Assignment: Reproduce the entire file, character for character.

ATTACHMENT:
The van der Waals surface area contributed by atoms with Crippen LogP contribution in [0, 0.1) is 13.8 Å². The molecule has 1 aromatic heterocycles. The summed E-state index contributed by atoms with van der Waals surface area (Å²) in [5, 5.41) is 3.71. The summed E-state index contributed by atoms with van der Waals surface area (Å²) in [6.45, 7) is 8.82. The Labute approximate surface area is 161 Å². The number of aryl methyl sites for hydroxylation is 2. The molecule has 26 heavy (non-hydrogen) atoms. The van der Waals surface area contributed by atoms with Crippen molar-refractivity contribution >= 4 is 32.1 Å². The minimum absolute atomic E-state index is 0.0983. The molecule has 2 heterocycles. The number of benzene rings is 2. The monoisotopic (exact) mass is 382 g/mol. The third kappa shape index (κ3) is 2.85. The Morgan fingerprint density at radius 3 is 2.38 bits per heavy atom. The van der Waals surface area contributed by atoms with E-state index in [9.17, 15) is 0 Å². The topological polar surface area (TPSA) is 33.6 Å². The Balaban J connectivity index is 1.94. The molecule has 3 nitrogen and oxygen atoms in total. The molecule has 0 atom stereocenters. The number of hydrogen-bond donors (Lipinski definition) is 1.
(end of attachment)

The van der Waals surface area contributed by atoms with Crippen LogP contribution in [0, 0.1) is 13.8 Å². The molecule has 1 aromatic heterocycles. The summed E-state index contributed by atoms with van der Waals surface area (Å²) in [5, 5.41) is 3.71. The summed E-state index contributed by atoms with van der Waals surface area (Å²) in [6.45, 7) is 8.82. The Labute approximate surface area is 161 Å². The number of aryl methyl sites for hydroxylation is 2. The molecule has 26 heavy (non-hydrogen) atoms. The van der Waals surface area contributed by atoms with Crippen molar-refractivity contribution >= 4 is 32.1 Å². The minimum absolute atomic E-state index is 0.0983. The molecule has 2 heterocycles. The number of benzene rings is 2. The monoisotopic (exact) mass is 382 g/mol. The third kappa shape index (κ3) is 2.85. The Morgan fingerprint density at radius 3 is 2.38 bits per heavy atom. The van der Waals surface area contributed by atoms with E-state index in [9.17, 15) is 0 Å². The topological polar surface area (TPSA) is 33.6 Å². The Balaban J connectivity index is 1.94. The molecule has 3 nitrogen and oxygen atoms in total. The molecule has 0 atom stereocenters. The number of hydrogen-bond donors (Lipinski definition) is 1.